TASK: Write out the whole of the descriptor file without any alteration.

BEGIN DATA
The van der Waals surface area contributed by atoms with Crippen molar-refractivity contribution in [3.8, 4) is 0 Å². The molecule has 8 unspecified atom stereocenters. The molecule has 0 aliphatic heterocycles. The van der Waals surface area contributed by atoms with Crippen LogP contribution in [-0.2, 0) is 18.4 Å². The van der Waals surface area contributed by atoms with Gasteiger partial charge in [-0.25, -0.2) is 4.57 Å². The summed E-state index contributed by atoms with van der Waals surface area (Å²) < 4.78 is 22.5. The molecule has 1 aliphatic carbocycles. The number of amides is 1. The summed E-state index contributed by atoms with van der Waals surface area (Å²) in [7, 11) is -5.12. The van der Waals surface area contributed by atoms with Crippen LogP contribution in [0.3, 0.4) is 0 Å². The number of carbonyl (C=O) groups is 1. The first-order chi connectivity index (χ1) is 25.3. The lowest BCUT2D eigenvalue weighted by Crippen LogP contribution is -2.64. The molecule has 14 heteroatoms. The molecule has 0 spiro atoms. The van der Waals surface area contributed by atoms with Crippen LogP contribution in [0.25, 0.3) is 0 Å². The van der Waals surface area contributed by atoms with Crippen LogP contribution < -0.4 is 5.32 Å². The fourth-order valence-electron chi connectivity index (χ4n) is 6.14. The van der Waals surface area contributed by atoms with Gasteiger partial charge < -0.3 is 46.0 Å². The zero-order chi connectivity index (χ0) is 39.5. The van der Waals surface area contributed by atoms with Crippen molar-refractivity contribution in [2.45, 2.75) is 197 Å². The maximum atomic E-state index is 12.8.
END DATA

The van der Waals surface area contributed by atoms with Crippen molar-refractivity contribution in [3.8, 4) is 0 Å². The molecule has 8 unspecified atom stereocenters. The molecule has 0 aliphatic heterocycles. The van der Waals surface area contributed by atoms with Crippen LogP contribution in [-0.2, 0) is 18.4 Å². The van der Waals surface area contributed by atoms with Gasteiger partial charge in [-0.25, -0.2) is 4.57 Å². The summed E-state index contributed by atoms with van der Waals surface area (Å²) < 4.78 is 22.5. The molecule has 1 aliphatic carbocycles. The number of amides is 1. The summed E-state index contributed by atoms with van der Waals surface area (Å²) in [7, 11) is -5.12. The van der Waals surface area contributed by atoms with Crippen LogP contribution in [0.3, 0.4) is 0 Å². The number of carbonyl (C=O) groups is 1. The first-order chi connectivity index (χ1) is 25.3. The lowest BCUT2D eigenvalue weighted by Crippen LogP contribution is -2.64. The molecule has 14 heteroatoms. The molecule has 0 spiro atoms. The van der Waals surface area contributed by atoms with Crippen LogP contribution in [0.25, 0.3) is 0 Å². The van der Waals surface area contributed by atoms with Crippen LogP contribution < -0.4 is 5.32 Å². The fourth-order valence-electron chi connectivity index (χ4n) is 6.14. The van der Waals surface area contributed by atoms with Gasteiger partial charge < -0.3 is 46.0 Å². The zero-order chi connectivity index (χ0) is 39.5. The van der Waals surface area contributed by atoms with Crippen molar-refractivity contribution in [2.45, 2.75) is 197 Å². The maximum atomic E-state index is 12.8.